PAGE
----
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Monday, June 14
Mon, Jun 14, 10:30 AM - 12:00 PM
Topics in Classification and Frame Development

Predicting the number of freshman and graduates at Universidad Nacional de Rosario using random forest techniques (308135)

Maria Belen Allasia, Universidad Nacional de Rosario 
Daniela Fernanda Dianda, Universidad Nacional de Rosario 
*Diego Marfetan Molina, Universidad Nacional de Rosario 
Marta Beatriz Quaglino, Universidad Nacional de Rosario 
Maria Eugenia Tesser, Universidad Nacional de Rosario 

Keywords: Regression Trees, Data Mining, Time Series, Forecast, Higher Education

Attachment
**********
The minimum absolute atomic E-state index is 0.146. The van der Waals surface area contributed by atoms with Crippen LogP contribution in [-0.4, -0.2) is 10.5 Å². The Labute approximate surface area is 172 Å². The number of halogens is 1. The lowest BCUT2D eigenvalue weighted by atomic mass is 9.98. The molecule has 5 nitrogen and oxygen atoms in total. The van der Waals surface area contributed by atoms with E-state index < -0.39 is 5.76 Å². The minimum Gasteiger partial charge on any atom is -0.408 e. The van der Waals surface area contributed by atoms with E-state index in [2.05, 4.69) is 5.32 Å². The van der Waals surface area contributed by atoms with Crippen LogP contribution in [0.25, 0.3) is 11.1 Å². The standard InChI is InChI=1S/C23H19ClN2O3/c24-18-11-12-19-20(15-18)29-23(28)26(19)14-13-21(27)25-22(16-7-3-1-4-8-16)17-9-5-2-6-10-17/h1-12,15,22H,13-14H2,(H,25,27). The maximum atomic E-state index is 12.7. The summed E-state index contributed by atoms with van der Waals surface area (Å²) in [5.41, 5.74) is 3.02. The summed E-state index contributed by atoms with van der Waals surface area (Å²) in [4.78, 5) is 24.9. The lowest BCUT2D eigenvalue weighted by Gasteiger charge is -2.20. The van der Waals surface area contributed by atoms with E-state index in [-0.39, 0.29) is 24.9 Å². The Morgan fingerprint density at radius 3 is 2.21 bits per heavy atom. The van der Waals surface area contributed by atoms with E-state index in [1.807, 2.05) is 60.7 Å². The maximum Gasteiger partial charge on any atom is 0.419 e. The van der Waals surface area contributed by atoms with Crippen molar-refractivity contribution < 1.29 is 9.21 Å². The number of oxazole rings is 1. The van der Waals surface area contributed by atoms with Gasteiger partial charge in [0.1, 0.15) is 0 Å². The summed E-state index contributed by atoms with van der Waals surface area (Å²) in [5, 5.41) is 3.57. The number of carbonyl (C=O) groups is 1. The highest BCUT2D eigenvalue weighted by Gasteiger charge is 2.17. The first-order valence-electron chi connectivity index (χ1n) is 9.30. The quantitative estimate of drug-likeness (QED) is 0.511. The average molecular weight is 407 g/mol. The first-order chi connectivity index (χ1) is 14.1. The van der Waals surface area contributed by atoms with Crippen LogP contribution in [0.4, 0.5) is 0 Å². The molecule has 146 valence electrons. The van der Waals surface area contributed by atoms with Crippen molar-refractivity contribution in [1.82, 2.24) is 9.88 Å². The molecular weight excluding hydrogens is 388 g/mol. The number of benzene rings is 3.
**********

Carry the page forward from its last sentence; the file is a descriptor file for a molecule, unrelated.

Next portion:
The goal of this study is to contribute to the quality of the global management of Universidad Nacional de Rosario (UNR) through the implementation of objective, systematic and comparable quality measures that enable the supervision of the institution’s situation, carrying out strategic plans that favorably impact both academic activities and the assignment of necessary material resources and infrastructure, efficiently and transparently administering UNR’s economic resources. In this work we obtain predictions for two outcomes of interest: i) the number of undergraduate students who will enroll during 2018 at UNR, and ii) the number of students who graduated from UNR during 2018. We achieve this by applying recently proposed random forest techniques, aimed at periodically collected data. This method proves to be efficient even when the time series used for forecasting can be regarded as short. One-step ahead predictive models were developed by means of the random forest technique using the lagged values of the variables of interest as predictors. We first determine the optimal number of lagged variables for each one of the 12 schools constituting UNR. Afterwards, we built the random forest model including the 1982-2017 series in the training set, make predictions for 2018 and compute the absolute percentage error between predictions and real observations, which can be found online in databases made available by the UNR’s Statistics Department. Computations were performed using the R programming language. Adding up the predictions yields a total of 15,953 forecasted first-year students, only 0.14% away from the observed value of 15,931; moreover, the predicted number of college graduates is 3,070, which is 4.36% away from the real value of 3,210. Thus, the overall accuracy of the predictions is very satisfactory. The application of this technique allowed us to find interesting practical results that contribute to meeting the goals of this research study.